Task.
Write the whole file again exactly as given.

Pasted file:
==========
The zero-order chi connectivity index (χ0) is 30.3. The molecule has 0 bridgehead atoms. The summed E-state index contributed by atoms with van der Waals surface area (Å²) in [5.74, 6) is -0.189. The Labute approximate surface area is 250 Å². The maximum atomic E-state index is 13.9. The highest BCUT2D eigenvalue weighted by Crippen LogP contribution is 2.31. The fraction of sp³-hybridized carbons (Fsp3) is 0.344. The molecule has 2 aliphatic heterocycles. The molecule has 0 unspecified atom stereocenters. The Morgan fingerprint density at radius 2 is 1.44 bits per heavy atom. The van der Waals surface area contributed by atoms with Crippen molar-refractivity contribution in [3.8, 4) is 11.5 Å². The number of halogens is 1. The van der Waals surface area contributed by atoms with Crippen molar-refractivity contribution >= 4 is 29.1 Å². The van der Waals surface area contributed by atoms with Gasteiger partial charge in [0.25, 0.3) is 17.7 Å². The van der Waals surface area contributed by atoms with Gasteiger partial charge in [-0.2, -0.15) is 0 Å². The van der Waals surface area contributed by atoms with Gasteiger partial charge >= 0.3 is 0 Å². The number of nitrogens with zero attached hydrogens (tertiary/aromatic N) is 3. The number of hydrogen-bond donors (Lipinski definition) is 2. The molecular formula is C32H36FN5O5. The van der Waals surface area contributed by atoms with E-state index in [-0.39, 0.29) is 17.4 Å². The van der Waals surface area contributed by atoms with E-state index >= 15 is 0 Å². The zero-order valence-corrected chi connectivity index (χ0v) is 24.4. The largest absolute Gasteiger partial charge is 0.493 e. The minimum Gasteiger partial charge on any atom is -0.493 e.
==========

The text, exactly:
The zero-order chi connectivity index (χ0) is 30.3. The molecule has 0 bridgehead atoms. The summed E-state index contributed by atoms with van der Waals surface area (Å²) in [5.74, 6) is -0.189. The Labute approximate surface area is 250 Å². The maximum atomic E-state index is 13.9. The highest BCUT2D eigenvalue weighted by Crippen LogP contribution is 2.31. The fraction of sp³-hybridized carbons (Fsp3) is 0.344. The molecule has 2 aliphatic heterocycles. The molecule has 0 unspecified atom stereocenters. The Morgan fingerprint density at radius 2 is 1.44 bits per heavy atom. The van der Waals surface area contributed by atoms with Crippen molar-refractivity contribution in [3.8, 4) is 11.5 Å². The number of halogens is 1. The van der Waals surface area contributed by atoms with Crippen molar-refractivity contribution >= 4 is 29.1 Å². The van der Waals surface area contributed by atoms with Gasteiger partial charge in [0.25, 0.3) is 17.7 Å². The van der Waals surface area contributed by atoms with Gasteiger partial charge in [-0.2, -0.15) is 0 Å². The van der Waals surface area contributed by atoms with Gasteiger partial charge >= 0.3 is 0 Å². The number of nitrogens with zero attached hydrogens (tertiary/aromatic N) is 3. The number of hydrogen-bond donors (Lipinski definition) is 2. The molecular formula is C32H36FN5O5. The van der Waals surface area contributed by atoms with E-state index in [-0.39, 0.29) is 17.4 Å². The van der Waals surface area contributed by atoms with E-state index >= 15 is 0 Å². The zero-order valence-corrected chi connectivity index (χ0v) is 24.4. The largest absolute Gasteiger partial charge is 0.493 e. The minimum Gasteiger partial charge on any atom is -0.493 e.